In the pessimistic we assume that management will not deliver growth in 2013, the new stores that the company is rolling out are a failure, they either fail to increase sales or they don't increase sales enough to justify all the capex and the underperformance that was shown in 2012. Next year there will be a lot of earnings events where Johnson will have to show slides demonstrating the new stores performance compared to the old ones just like he did in the last earnings presentation. If he fails to show any meaningful improvement at a time that cashflow is under pressure (due capex and underperforming old stores) we believe it's safe to assume that Ron Johnson would be removed. The new CEO would have to go back to the old model or perhaps some kind of hybrid model that uses discounts/coupons plus whatever part of the Johnson strategy that worked.

Our assumption in that scenario is that sales will begin to go back to the old levels from the years before the transformation. One might say "But how can you know that the customer has not been lost forever?" because that customer is value oriented and doesn't care about anything other than getting a good deal, there is no brand tarnishment in the eyes someone just looking to get a bargain. It's safe to assume that by 2015 the old JCP would be mostly back thus we assumed that in 2015 EPS would be 80% of avg of the non-GAAP EPS of the years before the transformations (non-GAAP due a number of non-operating items that tend to affect the earnings of the company, these items will tend to decrease over time, does not include 2007 results).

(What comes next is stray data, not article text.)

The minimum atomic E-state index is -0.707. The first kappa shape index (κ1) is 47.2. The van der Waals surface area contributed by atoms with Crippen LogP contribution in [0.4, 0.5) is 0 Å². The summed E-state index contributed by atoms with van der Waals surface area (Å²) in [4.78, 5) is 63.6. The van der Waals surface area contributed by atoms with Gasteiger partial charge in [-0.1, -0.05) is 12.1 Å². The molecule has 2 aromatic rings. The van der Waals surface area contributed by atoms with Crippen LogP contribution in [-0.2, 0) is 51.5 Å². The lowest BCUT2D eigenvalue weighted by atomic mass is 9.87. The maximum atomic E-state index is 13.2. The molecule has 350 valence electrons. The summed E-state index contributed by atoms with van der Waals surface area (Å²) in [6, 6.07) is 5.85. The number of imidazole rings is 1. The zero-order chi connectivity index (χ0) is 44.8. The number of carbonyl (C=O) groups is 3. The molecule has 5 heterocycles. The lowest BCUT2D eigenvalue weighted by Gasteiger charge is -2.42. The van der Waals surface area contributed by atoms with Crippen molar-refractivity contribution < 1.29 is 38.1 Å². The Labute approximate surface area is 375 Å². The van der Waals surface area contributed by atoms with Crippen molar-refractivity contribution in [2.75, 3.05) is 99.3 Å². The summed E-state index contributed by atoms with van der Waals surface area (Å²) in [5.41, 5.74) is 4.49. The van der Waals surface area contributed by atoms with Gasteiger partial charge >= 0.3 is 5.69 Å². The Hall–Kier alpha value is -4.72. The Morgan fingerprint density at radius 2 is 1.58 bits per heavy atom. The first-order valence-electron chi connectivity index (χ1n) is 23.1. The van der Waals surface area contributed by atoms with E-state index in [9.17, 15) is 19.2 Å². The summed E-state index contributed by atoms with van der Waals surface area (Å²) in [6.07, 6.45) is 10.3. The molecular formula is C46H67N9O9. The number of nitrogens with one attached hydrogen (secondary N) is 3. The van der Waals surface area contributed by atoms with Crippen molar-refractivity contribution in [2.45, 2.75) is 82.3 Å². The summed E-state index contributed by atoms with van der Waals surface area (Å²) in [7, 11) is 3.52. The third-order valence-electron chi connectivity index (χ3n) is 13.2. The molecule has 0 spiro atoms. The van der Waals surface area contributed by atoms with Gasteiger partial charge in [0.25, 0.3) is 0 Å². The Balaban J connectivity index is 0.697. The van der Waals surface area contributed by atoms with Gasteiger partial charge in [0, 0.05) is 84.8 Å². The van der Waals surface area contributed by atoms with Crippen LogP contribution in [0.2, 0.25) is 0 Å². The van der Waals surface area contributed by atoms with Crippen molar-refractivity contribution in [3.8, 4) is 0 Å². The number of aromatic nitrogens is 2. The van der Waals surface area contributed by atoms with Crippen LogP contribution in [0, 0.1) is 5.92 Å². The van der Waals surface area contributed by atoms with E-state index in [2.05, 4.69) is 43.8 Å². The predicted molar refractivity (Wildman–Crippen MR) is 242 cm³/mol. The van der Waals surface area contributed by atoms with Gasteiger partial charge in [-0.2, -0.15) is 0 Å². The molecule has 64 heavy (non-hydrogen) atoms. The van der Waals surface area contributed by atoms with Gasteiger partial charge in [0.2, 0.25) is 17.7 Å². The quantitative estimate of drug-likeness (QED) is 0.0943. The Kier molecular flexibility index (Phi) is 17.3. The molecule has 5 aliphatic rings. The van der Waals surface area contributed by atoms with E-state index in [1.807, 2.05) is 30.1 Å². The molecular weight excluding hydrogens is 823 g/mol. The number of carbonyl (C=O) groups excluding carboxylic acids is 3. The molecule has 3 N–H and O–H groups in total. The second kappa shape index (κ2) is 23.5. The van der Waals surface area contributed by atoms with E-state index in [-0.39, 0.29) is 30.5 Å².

At a conservative 13 PE, JCP would be at $30 with a compounded return of 19.35% for someone buying at $18.

In the recession scenario we did something similar. We assumed sales per square foot would decline 10%. (This is in line with the last recession during the financial crisis, so it's a very steep drop.) EPS would go to -$2.00 a share and the management would be removed due investor lack of satisfaction with performance. Then gradually through 2014 and 2015 sales would tend to go back to what they were in the years before the transformation as the company goes back to the old model or some kind of hybrid. In 2015 they reach 75% of the non-GAAP EPS of the years before the transformation. The stock price at a 11 PE would be $14.85 for a compounded return of -6.21% for a buy at $18. No doubt it would go much lower during the recession but if one didn't panic and held their stake they wouldn't lose much money.